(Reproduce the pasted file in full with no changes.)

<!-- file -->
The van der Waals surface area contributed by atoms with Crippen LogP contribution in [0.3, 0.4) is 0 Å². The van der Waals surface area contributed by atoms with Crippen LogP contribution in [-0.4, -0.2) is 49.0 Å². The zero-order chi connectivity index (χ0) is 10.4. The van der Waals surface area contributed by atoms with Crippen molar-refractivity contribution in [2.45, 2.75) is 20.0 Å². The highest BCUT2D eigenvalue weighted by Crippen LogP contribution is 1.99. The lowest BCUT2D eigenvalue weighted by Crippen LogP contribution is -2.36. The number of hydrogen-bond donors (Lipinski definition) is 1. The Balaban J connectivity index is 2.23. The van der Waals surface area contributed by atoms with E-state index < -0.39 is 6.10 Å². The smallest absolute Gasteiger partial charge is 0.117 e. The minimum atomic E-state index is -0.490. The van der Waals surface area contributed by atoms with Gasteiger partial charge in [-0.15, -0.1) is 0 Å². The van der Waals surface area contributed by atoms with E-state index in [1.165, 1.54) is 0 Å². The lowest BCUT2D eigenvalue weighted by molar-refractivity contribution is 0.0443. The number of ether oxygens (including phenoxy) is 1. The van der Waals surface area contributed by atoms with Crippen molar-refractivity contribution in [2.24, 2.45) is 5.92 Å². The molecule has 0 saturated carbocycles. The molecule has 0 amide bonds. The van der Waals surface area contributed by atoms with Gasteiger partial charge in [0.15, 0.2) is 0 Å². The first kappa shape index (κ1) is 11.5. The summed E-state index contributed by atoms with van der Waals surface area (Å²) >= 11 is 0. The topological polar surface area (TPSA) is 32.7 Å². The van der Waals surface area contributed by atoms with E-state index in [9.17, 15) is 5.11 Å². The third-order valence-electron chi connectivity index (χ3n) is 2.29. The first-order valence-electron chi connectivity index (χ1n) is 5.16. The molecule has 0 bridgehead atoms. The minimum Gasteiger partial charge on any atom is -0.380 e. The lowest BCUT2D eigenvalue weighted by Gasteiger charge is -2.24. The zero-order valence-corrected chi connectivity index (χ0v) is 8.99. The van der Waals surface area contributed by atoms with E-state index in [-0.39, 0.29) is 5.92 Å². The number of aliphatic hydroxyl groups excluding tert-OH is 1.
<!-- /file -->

The van der Waals surface area contributed by atoms with Crippen LogP contribution in [0.3, 0.4) is 0 Å². The van der Waals surface area contributed by atoms with Crippen LogP contribution in [-0.4, -0.2) is 49.0 Å². The zero-order chi connectivity index (χ0) is 10.4. The van der Waals surface area contributed by atoms with Crippen molar-refractivity contribution in [2.45, 2.75) is 20.0 Å². The highest BCUT2D eigenvalue weighted by Crippen LogP contribution is 1.99. The lowest BCUT2D eigenvalue weighted by Crippen LogP contribution is -2.36. The number of hydrogen-bond donors (Lipinski definition) is 1. The Balaban J connectivity index is 2.23. The van der Waals surface area contributed by atoms with E-state index < -0.39 is 6.10 Å². The smallest absolute Gasteiger partial charge is 0.117 e. The minimum atomic E-state index is -0.490. The van der Waals surface area contributed by atoms with Gasteiger partial charge in [-0.15, -0.1) is 0 Å². The van der Waals surface area contributed by atoms with E-state index in [1.165, 1.54) is 0 Å². The lowest BCUT2D eigenvalue weighted by molar-refractivity contribution is 0.0443. The number of ether oxygens (including phenoxy) is 1. The van der Waals surface area contributed by atoms with Crippen molar-refractivity contribution in [2.24, 2.45) is 5.92 Å². The molecule has 0 saturated carbocycles. The molecule has 0 amide bonds. The van der Waals surface area contributed by atoms with Gasteiger partial charge in [0.15, 0.2) is 0 Å². The first kappa shape index (κ1) is 11.5. The summed E-state index contributed by atoms with van der Waals surface area (Å²) >= 11 is 0. The topological polar surface area (TPSA) is 32.7 Å². The van der Waals surface area contributed by atoms with E-state index in [9.17, 15) is 5.11 Å². The third-order valence-electron chi connectivity index (χ3n) is 2.29. The first-order valence-electron chi connectivity index (χ1n) is 5.16. The molecule has 0 bridgehead atoms. The minimum Gasteiger partial charge on any atom is -0.380 e. The lowest BCUT2D eigenvalue weighted by Gasteiger charge is -2.24. The zero-order valence-corrected chi connectivity index (χ0v) is 8.99. The van der Waals surface area contributed by atoms with E-state index in [-0.39, 0.29) is 5.92 Å². The number of aliphatic hydroxyl groups excluding tert-OH is 1.